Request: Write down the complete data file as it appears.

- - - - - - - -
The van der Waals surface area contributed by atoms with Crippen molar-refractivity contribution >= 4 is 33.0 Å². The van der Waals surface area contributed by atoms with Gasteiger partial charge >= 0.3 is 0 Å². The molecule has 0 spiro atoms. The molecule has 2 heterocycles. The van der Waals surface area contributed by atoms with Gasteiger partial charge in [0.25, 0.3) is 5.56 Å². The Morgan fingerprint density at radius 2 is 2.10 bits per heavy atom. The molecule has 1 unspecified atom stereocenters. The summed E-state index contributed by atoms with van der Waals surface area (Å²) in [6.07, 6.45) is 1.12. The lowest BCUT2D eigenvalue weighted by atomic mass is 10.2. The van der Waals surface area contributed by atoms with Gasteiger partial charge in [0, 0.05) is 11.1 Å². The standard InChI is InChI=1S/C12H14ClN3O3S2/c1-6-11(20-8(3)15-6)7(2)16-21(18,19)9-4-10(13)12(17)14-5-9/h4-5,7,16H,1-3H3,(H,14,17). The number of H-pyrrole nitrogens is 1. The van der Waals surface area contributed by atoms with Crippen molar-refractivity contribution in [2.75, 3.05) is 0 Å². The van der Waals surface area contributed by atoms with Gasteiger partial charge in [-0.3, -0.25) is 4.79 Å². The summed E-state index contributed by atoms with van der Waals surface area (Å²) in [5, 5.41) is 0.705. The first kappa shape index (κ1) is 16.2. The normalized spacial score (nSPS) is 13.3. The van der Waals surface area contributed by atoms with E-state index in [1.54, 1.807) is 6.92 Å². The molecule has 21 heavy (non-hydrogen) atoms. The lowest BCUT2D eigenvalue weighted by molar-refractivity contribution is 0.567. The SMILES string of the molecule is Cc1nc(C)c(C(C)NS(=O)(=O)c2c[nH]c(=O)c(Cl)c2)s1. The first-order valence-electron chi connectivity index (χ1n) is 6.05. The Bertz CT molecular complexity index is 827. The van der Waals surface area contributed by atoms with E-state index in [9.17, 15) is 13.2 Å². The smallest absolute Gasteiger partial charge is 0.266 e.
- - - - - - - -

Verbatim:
The van der Waals surface area contributed by atoms with Crippen molar-refractivity contribution >= 4 is 33.0 Å². The van der Waals surface area contributed by atoms with Gasteiger partial charge >= 0.3 is 0 Å². The molecule has 0 spiro atoms. The molecule has 2 heterocycles. The van der Waals surface area contributed by atoms with Gasteiger partial charge in [0.25, 0.3) is 5.56 Å². The Morgan fingerprint density at radius 2 is 2.10 bits per heavy atom. The molecule has 1 unspecified atom stereocenters. The summed E-state index contributed by atoms with van der Waals surface area (Å²) in [6.07, 6.45) is 1.12. The lowest BCUT2D eigenvalue weighted by atomic mass is 10.2. The van der Waals surface area contributed by atoms with Gasteiger partial charge in [0, 0.05) is 11.1 Å². The standard InChI is InChI=1S/C12H14ClN3O3S2/c1-6-11(20-8(3)15-6)7(2)16-21(18,19)9-4-10(13)12(17)14-5-9/h4-5,7,16H,1-3H3,(H,14,17). The number of H-pyrrole nitrogens is 1. The van der Waals surface area contributed by atoms with Crippen molar-refractivity contribution in [2.75, 3.05) is 0 Å². The van der Waals surface area contributed by atoms with Gasteiger partial charge in [-0.3, -0.25) is 4.79 Å². The summed E-state index contributed by atoms with van der Waals surface area (Å²) in [5, 5.41) is 0.705. The first kappa shape index (κ1) is 16.2. The normalized spacial score (nSPS) is 13.3. The van der Waals surface area contributed by atoms with E-state index in [1.54, 1.807) is 6.92 Å². The molecule has 21 heavy (non-hydrogen) atoms. The lowest BCUT2D eigenvalue weighted by molar-refractivity contribution is 0.567. The SMILES string of the molecule is Cc1nc(C)c(C(C)NS(=O)(=O)c2c[nH]c(=O)c(Cl)c2)s1. The first-order valence-electron chi connectivity index (χ1n) is 6.05. The Bertz CT molecular complexity index is 827. The van der Waals surface area contributed by atoms with E-state index in [9.17, 15) is 13.2 Å². The smallest absolute Gasteiger partial charge is 0.266 e.